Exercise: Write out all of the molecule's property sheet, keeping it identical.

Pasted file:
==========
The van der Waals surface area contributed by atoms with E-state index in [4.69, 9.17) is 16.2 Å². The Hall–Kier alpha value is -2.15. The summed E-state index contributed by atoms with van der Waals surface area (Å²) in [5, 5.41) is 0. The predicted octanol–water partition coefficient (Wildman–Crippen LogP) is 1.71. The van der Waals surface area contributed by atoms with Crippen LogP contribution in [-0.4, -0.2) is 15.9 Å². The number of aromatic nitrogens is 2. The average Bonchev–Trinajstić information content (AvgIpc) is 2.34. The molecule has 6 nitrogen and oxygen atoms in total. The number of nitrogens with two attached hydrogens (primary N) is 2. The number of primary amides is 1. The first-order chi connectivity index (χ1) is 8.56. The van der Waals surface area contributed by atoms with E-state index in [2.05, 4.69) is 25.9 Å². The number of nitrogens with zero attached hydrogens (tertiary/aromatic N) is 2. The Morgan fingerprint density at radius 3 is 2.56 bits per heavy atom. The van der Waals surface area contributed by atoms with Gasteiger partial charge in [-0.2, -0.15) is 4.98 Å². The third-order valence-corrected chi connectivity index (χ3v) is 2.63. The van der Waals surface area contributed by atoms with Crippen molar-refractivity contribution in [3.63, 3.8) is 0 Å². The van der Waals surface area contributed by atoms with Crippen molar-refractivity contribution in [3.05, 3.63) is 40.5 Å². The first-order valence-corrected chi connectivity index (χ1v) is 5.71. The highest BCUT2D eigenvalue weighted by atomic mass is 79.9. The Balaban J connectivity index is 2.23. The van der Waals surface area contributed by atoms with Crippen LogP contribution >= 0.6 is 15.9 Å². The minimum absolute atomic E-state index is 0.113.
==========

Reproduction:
The van der Waals surface area contributed by atoms with E-state index in [4.69, 9.17) is 16.2 Å². The Hall–Kier alpha value is -2.15. The summed E-state index contributed by atoms with van der Waals surface area (Å²) in [5, 5.41) is 0. The predicted octanol–water partition coefficient (Wildman–Crippen LogP) is 1.71. The van der Waals surface area contributed by atoms with Crippen LogP contribution in [-0.4, -0.2) is 15.9 Å². The number of aromatic nitrogens is 2. The average Bonchev–Trinajstić information content (AvgIpc) is 2.34. The molecule has 6 nitrogen and oxygen atoms in total. The number of nitrogens with two attached hydrogens (primary N) is 2. The number of primary amides is 1. The first-order chi connectivity index (χ1) is 8.56. The van der Waals surface area contributed by atoms with E-state index in [2.05, 4.69) is 25.9 Å². The number of nitrogens with zero attached hydrogens (tertiary/aromatic N) is 2. The Morgan fingerprint density at radius 3 is 2.56 bits per heavy atom. The van der Waals surface area contributed by atoms with Gasteiger partial charge in [-0.2, -0.15) is 4.98 Å². The third-order valence-corrected chi connectivity index (χ3v) is 2.63. The van der Waals surface area contributed by atoms with Crippen molar-refractivity contribution in [3.63, 3.8) is 0 Å². The van der Waals surface area contributed by atoms with Crippen molar-refractivity contribution in [3.05, 3.63) is 40.5 Å². The first-order valence-corrected chi connectivity index (χ1v) is 5.71. The highest BCUT2D eigenvalue weighted by atomic mass is 79.9. The Balaban J connectivity index is 2.23. The van der Waals surface area contributed by atoms with Crippen LogP contribution >= 0.6 is 15.9 Å². The minimum absolute atomic E-state index is 0.113.